At this time, hardly any instrumentalists grace the stage, though one of several exceptions is a human-avian figure (Iris Zerdoud), the musical incarnation of Eve who Michael interacts with, and whose long fingers on her costume are designed so that they do not impede her playing of the basset horn. Sound effects prove highly skilful so that when Eve goes into a bath at the mental asylum the sound of the splash is loud and disconcerting. Some of the pre-recorded sounds emanate from all corners of the hall while others seem as if they are coming from one specific source. The act ends by depicting Michael’s audition to a conservatory, which he passes with flying colours.
Act II portrays Michael’s journey around the earth, and the staging was originally conceived to include a giant globe that he could step inside and then out of at various locations such as Cologne and New York. The act sees the orchestra, overall comprising Le Balcon, the London Sinfonietta and the Royal Academy of Music Manson Ensemble, all conducted by Maxime Pascal, on stage. In fact, there are no singers at all as Michael is portayed by the trumpeter (an outstanding Henri Deléger) who impressively plays from memory throughout. At times the music seems to depict quite specific events in the places he visits, while at others it evokes their moods in more abstract ways. There are two Clownesque Swallows (Alice Caubit and Ghislain Roffat) who play the clarinet and basset horn, and whose cheekiness sees the orchestra’s leader rise at one point as if to order them off. There are, however, confrontations and battles to be won as these and various brass instruments clash in wars of strength and intimidation.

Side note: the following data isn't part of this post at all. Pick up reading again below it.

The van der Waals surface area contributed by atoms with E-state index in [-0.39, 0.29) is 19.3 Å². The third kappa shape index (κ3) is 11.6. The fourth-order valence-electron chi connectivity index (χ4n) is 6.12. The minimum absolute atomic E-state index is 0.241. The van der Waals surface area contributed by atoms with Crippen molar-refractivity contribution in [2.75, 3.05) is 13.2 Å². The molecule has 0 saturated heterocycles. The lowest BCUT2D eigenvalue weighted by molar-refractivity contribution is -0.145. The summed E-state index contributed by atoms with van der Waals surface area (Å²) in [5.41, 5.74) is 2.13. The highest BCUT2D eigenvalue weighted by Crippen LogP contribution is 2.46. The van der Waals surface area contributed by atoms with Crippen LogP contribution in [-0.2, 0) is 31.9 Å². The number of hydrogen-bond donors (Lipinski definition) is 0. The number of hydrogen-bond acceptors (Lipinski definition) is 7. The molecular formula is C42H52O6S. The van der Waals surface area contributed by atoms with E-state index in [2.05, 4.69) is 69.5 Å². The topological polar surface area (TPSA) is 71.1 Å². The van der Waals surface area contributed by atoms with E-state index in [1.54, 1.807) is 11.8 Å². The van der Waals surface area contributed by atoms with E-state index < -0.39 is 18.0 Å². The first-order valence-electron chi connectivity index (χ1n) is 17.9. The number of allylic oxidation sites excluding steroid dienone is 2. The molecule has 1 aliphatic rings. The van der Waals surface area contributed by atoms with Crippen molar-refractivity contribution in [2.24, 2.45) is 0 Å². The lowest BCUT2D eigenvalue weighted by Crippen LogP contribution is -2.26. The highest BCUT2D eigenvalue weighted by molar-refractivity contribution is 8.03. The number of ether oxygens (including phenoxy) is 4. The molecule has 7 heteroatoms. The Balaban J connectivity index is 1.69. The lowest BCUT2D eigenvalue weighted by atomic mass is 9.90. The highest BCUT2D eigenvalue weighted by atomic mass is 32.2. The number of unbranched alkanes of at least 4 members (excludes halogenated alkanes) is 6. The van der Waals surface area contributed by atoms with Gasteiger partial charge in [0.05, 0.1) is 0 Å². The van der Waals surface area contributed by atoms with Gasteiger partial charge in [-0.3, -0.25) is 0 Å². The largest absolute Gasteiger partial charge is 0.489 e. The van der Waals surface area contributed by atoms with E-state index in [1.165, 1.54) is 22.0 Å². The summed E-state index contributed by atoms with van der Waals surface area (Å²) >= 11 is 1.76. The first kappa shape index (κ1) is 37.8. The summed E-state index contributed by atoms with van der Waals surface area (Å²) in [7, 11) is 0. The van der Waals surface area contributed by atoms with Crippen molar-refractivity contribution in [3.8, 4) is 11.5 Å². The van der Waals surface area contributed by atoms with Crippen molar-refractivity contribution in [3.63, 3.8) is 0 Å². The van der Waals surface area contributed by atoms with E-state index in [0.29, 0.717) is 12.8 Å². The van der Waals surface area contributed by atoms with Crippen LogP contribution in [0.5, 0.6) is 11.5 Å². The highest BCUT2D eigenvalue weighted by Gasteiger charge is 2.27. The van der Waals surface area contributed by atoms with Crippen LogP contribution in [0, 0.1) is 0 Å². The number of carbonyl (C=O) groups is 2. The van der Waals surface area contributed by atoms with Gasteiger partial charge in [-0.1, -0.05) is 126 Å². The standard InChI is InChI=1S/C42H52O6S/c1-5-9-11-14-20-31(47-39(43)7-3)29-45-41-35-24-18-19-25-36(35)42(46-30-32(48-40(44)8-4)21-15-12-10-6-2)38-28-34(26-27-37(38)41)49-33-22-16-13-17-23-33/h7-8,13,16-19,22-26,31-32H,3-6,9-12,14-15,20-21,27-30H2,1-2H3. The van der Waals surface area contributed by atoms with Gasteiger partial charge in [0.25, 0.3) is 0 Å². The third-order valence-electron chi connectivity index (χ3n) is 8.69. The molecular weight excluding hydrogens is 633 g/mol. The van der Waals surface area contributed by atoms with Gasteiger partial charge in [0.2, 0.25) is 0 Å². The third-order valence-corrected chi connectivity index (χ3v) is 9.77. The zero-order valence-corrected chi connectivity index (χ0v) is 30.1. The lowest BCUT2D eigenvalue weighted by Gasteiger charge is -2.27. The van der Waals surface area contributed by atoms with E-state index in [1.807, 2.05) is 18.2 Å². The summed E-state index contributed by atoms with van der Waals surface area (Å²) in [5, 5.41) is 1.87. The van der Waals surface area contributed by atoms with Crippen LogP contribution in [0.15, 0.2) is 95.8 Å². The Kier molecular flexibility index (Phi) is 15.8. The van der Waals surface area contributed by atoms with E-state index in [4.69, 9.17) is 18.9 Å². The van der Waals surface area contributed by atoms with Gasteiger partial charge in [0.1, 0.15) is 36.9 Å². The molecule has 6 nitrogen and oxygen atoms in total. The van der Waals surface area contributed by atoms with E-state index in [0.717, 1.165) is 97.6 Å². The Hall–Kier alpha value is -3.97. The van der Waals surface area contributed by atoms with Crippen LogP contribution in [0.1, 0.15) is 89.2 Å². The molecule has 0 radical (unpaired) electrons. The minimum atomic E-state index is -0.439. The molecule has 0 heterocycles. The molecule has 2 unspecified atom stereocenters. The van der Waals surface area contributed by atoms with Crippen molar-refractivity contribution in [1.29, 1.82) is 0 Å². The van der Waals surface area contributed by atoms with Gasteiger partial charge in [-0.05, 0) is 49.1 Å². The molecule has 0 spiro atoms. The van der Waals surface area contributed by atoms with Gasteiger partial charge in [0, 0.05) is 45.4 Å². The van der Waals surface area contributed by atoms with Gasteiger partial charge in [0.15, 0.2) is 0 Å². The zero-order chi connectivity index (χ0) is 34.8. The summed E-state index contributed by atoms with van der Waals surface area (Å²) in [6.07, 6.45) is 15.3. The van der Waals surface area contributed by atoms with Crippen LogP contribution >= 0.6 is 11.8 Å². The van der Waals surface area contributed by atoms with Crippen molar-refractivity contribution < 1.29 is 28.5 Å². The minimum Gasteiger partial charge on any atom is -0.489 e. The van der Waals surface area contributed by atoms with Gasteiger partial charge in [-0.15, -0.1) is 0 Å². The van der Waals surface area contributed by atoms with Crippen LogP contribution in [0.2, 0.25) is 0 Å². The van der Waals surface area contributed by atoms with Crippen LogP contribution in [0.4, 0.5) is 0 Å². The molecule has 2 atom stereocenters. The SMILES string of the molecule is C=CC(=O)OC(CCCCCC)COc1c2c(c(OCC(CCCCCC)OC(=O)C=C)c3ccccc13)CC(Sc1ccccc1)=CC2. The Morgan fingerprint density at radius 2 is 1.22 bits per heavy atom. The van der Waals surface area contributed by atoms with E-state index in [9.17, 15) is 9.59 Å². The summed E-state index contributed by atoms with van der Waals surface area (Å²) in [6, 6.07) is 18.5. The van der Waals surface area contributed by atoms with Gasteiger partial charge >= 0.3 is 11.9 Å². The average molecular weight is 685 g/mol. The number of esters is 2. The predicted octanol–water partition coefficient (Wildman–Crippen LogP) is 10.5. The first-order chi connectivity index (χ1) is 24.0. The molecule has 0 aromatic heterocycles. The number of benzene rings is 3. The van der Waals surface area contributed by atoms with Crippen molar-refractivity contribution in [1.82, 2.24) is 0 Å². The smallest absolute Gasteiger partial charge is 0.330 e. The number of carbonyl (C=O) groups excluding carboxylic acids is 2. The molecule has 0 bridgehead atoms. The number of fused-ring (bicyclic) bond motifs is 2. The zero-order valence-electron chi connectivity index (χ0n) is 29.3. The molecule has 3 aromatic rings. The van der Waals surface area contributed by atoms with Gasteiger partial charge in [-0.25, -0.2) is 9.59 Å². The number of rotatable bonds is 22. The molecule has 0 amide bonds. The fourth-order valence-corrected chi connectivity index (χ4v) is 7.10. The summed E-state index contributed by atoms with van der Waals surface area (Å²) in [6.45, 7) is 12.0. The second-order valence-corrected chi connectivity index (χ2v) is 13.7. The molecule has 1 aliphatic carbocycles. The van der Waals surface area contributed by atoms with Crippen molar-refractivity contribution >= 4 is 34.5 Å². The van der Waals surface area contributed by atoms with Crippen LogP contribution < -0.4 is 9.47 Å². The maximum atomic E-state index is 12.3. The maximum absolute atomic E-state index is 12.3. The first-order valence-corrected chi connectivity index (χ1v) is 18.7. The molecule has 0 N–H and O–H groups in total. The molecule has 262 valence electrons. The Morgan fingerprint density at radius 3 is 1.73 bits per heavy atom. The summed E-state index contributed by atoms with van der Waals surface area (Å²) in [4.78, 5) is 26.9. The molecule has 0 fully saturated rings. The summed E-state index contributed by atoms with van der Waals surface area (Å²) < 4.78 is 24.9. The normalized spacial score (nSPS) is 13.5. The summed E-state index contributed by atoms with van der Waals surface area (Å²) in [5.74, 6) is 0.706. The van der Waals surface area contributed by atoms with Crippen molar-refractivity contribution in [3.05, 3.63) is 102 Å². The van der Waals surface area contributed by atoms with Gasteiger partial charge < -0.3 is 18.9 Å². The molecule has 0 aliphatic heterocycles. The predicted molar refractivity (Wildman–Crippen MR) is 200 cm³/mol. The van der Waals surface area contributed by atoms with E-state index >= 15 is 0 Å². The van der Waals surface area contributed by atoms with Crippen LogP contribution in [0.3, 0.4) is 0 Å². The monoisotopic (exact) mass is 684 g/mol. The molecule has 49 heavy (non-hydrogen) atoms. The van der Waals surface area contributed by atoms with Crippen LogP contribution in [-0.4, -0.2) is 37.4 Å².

Act III sees Michael’s homecoming and features choirs both visible and invisible, with live and pre-recorded singing interacting. The hall is filled with all sorts of activity as the singers of the New London Chamber Choir are divided into groups, with the number in each being significant, and diagonal lasers, courtesy of lighting designer Christophe Naillet, cut across the stage before converging on a gong and illuminating it like the sun. After this, however, the opera proper ends in quite a remarkable fashion as the stage is cleared to reveal just three figures – Michael as singer (now Safir Behloul), trumpeter and dancer (Emmanuelle Grach) – who explore what he has learnt through seven shadow plays as they seem to stare the audience in the face.
In the same way as the opera enjoys a Gruss, here performed in the Clore Ballroom, it also has an Abschied. Standing on the terrace outside the Royal Festival Hall hearing trumpeters, some above on a balcony and others below by the river, play segments of the Michael formula is quite an experience in its own right. It may, however, only feel like such a perfect moment because it is rounding off what is an exceptional and overwhelming evening all round.
The Southbank Centre’s Stockhausen: Cosmic Prophet weekend takes place on 1-2 June 2019. For details of all events and tickets visit the designated website.